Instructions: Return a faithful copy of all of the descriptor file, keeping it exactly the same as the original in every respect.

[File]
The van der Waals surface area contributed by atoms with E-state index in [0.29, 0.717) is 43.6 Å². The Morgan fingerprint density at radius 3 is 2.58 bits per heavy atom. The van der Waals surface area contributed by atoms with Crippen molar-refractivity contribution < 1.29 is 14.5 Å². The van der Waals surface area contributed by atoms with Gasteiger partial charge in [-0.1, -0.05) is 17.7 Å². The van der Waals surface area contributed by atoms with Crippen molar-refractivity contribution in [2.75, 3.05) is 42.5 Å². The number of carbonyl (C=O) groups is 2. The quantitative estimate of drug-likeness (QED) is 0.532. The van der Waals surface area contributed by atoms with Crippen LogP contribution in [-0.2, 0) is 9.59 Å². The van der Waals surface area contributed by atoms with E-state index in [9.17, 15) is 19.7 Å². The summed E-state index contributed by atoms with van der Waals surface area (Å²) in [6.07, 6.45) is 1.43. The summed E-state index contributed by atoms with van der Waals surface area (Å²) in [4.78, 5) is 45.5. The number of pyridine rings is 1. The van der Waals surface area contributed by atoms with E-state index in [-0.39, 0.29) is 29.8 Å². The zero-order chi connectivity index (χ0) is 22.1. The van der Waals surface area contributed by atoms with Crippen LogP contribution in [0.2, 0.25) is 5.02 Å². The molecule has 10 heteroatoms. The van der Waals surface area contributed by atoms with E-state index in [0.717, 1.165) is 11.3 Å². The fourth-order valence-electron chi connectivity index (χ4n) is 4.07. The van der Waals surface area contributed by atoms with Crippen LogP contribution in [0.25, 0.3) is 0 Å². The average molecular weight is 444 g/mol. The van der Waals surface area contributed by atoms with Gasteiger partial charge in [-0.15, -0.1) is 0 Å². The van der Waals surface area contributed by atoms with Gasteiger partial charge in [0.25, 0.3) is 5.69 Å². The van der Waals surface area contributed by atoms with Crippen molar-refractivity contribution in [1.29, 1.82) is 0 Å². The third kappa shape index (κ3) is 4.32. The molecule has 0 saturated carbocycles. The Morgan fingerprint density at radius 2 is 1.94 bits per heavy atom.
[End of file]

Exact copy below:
The van der Waals surface area contributed by atoms with E-state index in [0.29, 0.717) is 43.6 Å². The Morgan fingerprint density at radius 3 is 2.58 bits per heavy atom. The van der Waals surface area contributed by atoms with Crippen molar-refractivity contribution < 1.29 is 14.5 Å². The van der Waals surface area contributed by atoms with Gasteiger partial charge in [-0.1, -0.05) is 17.7 Å². The van der Waals surface area contributed by atoms with Crippen molar-refractivity contribution in [2.75, 3.05) is 42.5 Å². The number of carbonyl (C=O) groups is 2. The quantitative estimate of drug-likeness (QED) is 0.532. The van der Waals surface area contributed by atoms with Crippen LogP contribution in [-0.2, 0) is 9.59 Å². The van der Waals surface area contributed by atoms with E-state index in [9.17, 15) is 19.7 Å². The summed E-state index contributed by atoms with van der Waals surface area (Å²) in [6.07, 6.45) is 1.43. The summed E-state index contributed by atoms with van der Waals surface area (Å²) in [4.78, 5) is 45.5. The number of pyridine rings is 1. The van der Waals surface area contributed by atoms with E-state index in [-0.39, 0.29) is 29.8 Å². The zero-order chi connectivity index (χ0) is 22.1. The van der Waals surface area contributed by atoms with Crippen LogP contribution in [0.2, 0.25) is 5.02 Å². The molecule has 10 heteroatoms. The van der Waals surface area contributed by atoms with E-state index in [0.717, 1.165) is 11.3 Å². The fourth-order valence-electron chi connectivity index (χ4n) is 4.07. The van der Waals surface area contributed by atoms with Crippen LogP contribution in [0.25, 0.3) is 0 Å². The average molecular weight is 444 g/mol. The van der Waals surface area contributed by atoms with Gasteiger partial charge in [-0.15, -0.1) is 0 Å². The van der Waals surface area contributed by atoms with Gasteiger partial charge in [0.25, 0.3) is 5.69 Å². The van der Waals surface area contributed by atoms with Crippen molar-refractivity contribution in [1.29, 1.82) is 0 Å². The third kappa shape index (κ3) is 4.32. The molecule has 0 saturated carbocycles. The Morgan fingerprint density at radius 2 is 1.94 bits per heavy atom.